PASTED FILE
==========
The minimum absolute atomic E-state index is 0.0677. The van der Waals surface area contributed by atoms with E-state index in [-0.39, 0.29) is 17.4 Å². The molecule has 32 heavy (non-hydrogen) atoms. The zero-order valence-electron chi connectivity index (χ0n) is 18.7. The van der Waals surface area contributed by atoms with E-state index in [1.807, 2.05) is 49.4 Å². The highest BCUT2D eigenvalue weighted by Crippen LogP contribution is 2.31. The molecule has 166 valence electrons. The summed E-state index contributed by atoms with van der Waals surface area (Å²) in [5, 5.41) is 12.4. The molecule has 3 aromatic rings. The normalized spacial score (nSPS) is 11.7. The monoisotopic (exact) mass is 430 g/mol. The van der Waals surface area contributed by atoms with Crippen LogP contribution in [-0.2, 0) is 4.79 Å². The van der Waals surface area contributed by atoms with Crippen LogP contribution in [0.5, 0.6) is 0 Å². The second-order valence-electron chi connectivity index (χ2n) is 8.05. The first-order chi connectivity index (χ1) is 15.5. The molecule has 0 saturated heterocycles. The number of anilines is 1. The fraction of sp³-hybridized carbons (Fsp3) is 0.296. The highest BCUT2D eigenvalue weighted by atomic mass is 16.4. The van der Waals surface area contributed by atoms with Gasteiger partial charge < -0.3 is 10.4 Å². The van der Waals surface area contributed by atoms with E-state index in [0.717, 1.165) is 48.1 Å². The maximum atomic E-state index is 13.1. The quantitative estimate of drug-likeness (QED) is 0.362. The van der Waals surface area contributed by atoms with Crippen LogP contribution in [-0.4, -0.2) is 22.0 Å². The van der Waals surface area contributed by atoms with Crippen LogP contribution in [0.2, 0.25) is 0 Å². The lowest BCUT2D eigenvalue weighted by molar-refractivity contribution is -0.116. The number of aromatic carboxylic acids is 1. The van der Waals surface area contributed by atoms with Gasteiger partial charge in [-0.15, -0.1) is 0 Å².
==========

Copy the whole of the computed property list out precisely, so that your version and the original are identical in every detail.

The minimum absolute atomic E-state index is 0.0677. The van der Waals surface area contributed by atoms with E-state index in [-0.39, 0.29) is 17.4 Å². The molecule has 32 heavy (non-hydrogen) atoms. The zero-order valence-electron chi connectivity index (χ0n) is 18.7. The van der Waals surface area contributed by atoms with E-state index in [1.807, 2.05) is 49.4 Å². The highest BCUT2D eigenvalue weighted by Crippen LogP contribution is 2.31. The molecule has 166 valence electrons. The summed E-state index contributed by atoms with van der Waals surface area (Å²) in [5, 5.41) is 12.4. The molecule has 3 aromatic rings. The normalized spacial score (nSPS) is 11.7. The monoisotopic (exact) mass is 430 g/mol. The van der Waals surface area contributed by atoms with Crippen LogP contribution in [-0.2, 0) is 4.79 Å². The van der Waals surface area contributed by atoms with Crippen LogP contribution in [0.5, 0.6) is 0 Å². The second-order valence-electron chi connectivity index (χ2n) is 8.05. The first-order chi connectivity index (χ1) is 15.5. The molecule has 0 saturated heterocycles. The number of anilines is 1. The fraction of sp³-hybridized carbons (Fsp3) is 0.296. The highest BCUT2D eigenvalue weighted by atomic mass is 16.4. The van der Waals surface area contributed by atoms with Gasteiger partial charge < -0.3 is 10.4 Å². The van der Waals surface area contributed by atoms with E-state index in [0.717, 1.165) is 48.1 Å². The maximum atomic E-state index is 13.1. The quantitative estimate of drug-likeness (QED) is 0.362. The van der Waals surface area contributed by atoms with Crippen LogP contribution in [-0.4, -0.2) is 22.0 Å². The van der Waals surface area contributed by atoms with Crippen LogP contribution in [0.2, 0.25) is 0 Å². The lowest BCUT2D eigenvalue weighted by molar-refractivity contribution is -0.116. The number of aromatic carboxylic acids is 1. The van der Waals surface area contributed by atoms with Gasteiger partial charge in [-0.15, -0.1) is 0 Å².